THat's why audio mulch rocks
Old 4th April 2018
  #11
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soundebler's Avatar
Extended shimmer effects made with manipulating reel to reel by Brian Eno on Roxy Music Ladytron album


Old 4th April 2018
  #12
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Acid Mitch's Avatar
 

Quote:
Originally Posted by zerocrossing View Post
Anyway, it’s a great tool to make shimmer, glimmer, blimmer, flimmer and flipflooperer.
It’s like Snow White and the even reverbs.
Old 29th November 2018
  #13
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Quote:
Originally Posted by grasspike View Post
In that video, Nick is using an X-18 mixer which I have, when I first saw that I began experiments with it and read as much as I could find about how Brian Eno and Daniel Lanois were able to pull it off

Then I began to play around using hardware and an analog mixer

An analog mixer and rack gear is by far the way to go if you want to try and home brew a 1980s Brian Eno type shimmer

The most essential piece of gear you need is a pitch shifter that can shift sounds up an octave and you send that into a reverb and then send the reverb back to the pitch shifter

By far the best pitch shifter for this is the Lexicon MPX-100 or MPX-110. They are both exactly the same only the MPX-110 operates at a little higher sample rate, either one will work just as well. The real key is that you don't want a modern pristine pitch shifter, you want a low-fi cheap gritty one. I have had great success with lots of old pitch shifters, but I am reccomending the Lexicons mainly because they are cheap and easy to find. You can get them for less than $50, I paid $39 a piece for mine.

Once you have your pitch shifter you need a reverb, the reverb you choose will determine the character of your shimmer. This is where the fun really starts. You can pretty much use any reverb you want and each will produce a different flavor. Again the cheapy 1980s and early 1990s rack units really shine here. I like using Yamaha SPX-90's, Midiverb II's, and another lexicon MPX-100 or 110. In fact if you already have an Analog Mixer getting two MPX 100/110's would be a perfect way to make killer shimmer for less than $100

You can use any Analog Mixer you want as long as it has at least 2 Aux Sends, one being prefader and 2 or 3 spare channels on the board. Set one Aux send to go into the input of the pitch shifter, set it for an Octave up, 100% wet and the output pretty hot, (running it's as mono is fine) Then run it's output into an extra channel on your mixer. Keep the fader down but send a prefader aux send to your reverb, select a reverb 3-4 seconds long, 100% wet and route it's stereo outputs to a pair of inputs on your mixer, if you are not using a reverb with stereo outs mono will be fine. Then use an aux send to set up a feedback loop back to the pitch shifter.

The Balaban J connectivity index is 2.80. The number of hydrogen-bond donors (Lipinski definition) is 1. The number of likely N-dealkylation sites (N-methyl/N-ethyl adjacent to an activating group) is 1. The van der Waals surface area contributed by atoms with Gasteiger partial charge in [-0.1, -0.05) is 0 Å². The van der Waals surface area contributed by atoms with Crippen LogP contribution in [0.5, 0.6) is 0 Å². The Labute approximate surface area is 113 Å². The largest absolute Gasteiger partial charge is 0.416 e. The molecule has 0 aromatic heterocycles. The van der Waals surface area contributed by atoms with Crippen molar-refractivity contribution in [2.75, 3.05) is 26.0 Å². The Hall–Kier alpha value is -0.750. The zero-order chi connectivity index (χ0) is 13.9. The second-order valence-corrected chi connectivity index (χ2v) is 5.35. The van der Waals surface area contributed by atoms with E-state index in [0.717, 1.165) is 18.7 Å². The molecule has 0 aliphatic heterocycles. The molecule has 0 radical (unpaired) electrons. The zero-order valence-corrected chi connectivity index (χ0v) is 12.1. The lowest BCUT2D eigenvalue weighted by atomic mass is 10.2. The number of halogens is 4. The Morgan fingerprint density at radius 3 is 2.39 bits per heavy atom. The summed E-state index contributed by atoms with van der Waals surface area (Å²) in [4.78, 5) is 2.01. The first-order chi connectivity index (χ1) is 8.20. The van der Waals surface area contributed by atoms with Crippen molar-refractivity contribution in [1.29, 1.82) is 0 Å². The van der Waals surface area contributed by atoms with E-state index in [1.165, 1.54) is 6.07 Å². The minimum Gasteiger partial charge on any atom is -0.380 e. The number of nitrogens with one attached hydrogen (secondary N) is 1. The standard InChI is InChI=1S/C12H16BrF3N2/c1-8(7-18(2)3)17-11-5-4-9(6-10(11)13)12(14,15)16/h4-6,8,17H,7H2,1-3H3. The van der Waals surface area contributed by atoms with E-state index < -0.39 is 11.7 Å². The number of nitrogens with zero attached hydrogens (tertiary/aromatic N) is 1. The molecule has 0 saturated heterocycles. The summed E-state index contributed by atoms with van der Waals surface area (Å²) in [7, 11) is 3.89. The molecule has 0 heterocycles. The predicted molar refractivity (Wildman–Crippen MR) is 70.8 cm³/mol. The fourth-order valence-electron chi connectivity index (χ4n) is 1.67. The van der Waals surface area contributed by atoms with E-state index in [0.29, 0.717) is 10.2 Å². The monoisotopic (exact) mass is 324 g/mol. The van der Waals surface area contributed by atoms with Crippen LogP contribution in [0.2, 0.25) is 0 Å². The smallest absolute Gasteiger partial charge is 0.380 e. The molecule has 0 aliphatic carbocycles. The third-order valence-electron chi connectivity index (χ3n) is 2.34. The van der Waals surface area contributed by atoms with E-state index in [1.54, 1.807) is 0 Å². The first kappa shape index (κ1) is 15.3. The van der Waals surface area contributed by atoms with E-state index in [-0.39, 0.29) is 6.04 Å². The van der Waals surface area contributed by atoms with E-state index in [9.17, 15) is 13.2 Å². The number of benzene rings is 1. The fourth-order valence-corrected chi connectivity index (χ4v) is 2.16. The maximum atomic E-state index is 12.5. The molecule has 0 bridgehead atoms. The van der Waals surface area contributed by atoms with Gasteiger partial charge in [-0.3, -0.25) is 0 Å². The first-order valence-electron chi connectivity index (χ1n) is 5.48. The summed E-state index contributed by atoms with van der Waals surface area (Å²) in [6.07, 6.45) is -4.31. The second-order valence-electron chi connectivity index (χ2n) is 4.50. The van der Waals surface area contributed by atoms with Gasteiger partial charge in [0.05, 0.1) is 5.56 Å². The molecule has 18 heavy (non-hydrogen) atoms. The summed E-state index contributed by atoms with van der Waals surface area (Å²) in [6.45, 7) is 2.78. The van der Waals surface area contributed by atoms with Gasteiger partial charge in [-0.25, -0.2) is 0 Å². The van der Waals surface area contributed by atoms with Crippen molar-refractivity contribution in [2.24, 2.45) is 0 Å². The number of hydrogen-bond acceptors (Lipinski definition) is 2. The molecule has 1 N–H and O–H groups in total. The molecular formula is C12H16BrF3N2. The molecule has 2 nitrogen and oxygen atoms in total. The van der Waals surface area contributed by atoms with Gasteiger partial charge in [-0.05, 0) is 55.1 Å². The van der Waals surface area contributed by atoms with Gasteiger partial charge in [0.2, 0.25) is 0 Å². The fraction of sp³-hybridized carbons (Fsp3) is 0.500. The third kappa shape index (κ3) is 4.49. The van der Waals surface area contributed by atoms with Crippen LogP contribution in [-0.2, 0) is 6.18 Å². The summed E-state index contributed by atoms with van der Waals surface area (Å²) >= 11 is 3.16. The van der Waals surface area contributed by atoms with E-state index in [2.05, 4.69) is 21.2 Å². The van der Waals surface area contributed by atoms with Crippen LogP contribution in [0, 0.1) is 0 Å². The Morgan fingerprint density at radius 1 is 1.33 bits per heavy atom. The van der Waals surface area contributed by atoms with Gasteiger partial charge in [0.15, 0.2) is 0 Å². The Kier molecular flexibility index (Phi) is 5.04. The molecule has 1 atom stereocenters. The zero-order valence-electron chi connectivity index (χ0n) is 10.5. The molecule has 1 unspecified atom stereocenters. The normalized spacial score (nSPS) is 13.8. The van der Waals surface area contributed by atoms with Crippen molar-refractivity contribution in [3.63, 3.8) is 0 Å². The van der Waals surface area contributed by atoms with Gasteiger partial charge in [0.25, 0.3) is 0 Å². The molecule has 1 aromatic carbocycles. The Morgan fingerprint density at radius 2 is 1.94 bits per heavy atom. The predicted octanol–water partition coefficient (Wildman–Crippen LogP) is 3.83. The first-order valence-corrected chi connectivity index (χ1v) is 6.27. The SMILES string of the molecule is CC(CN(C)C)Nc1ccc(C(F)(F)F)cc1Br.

Then you can play around to taste all you want. The real fun starts when you add other things to the mix. I have 4 aux sends on my Analog mixer and like to add other Reverbs, Chorus, and delay to the insanity. Doing it the same way and sending one thing into another, this is where the controls you get on an analog mixer with knobs and faders really comes into play

Brian Eno did exactly that on this track

Sorry, I must just be the slowest guy on here and found this comment so informed I thought I'd dare to ask.
I'm trying to set up a patch to do this using the four channels on a Sony dps-v55, and not getting anywhere close to the familiar effect.

Am I wrong or while the video sends first the dry synth signal into a long reverb, and then the reverb tail into the pitch shifter (the fader of which is muted, but its aux is feeding back into the reverb), you are suggesting here to send the dry signal first into a pitch-shifter through an aux, and start the feedback loop from there using the second aux to feed into the reverb? Do you think it works best this way, are they equivalent techniques, or I just missed the point completely?
Thank you!
Old 29th November 2018
  #14
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grasspike's Avatar
Quote:
Originally Posted by Holland2226 View Post
Sorry, I must just be the slowest guy on here and found this comment so informed I thought I'd dare to ask.
I'm trying to set up a patch to do this using the four channels on a Sony dps-v55, and not getting anywhere close to the familiar effect.

Am I wrong or while the video sends first the dry synth signal into a long reverb, and then the reverb tail into the pitch shifter (the fader of which is muted, but its aux is feeding back into the reverb), you are suggesting here to send the dry signal first into a pitch-shifter through an aux, and start the feedback loop from there using the second aux to feed into the reverb? Do you think it works best this way, are they equivalent techniques, or I just missed the point completely?
Thank you!
I did a bunch of research on how Eno did it, and then tried to mimic it. With lots of experiments that were loads of fun this is what I have discovered. Also please know I have a thing for collecting old cheap rack units and make heavy use of them.

The first thing to keep in mind is you need lots of harmonic content to start with. So use synth sounds that are fat and rich. Having one or two sources of chorus can sound awesome

I use a currently use a 24 channel Mackie 8 Bus mixer. Any analog mixer should work however. I have often thought about getting a small mixer and having it permanently set up for this

1.)feed your synth(s) into your mixer.

2.)use aux 1 to send signal to your pitch shifter. On its way you can send it through a chorus. This can often help. No need to route this into the mixer. Just patch inline. Since you will have a mono signal a mono chorus is fine.

3.)return pitch shifted signal to mixer into a regular channel

4.)on that channel use a pre fader send to send that signal to your reverb. On it's way feel free to patch inline something to enrich the signal. In addition to chorus I have used Aphex Exciters, and BBE Maximizers. An eq can also be fun and handy.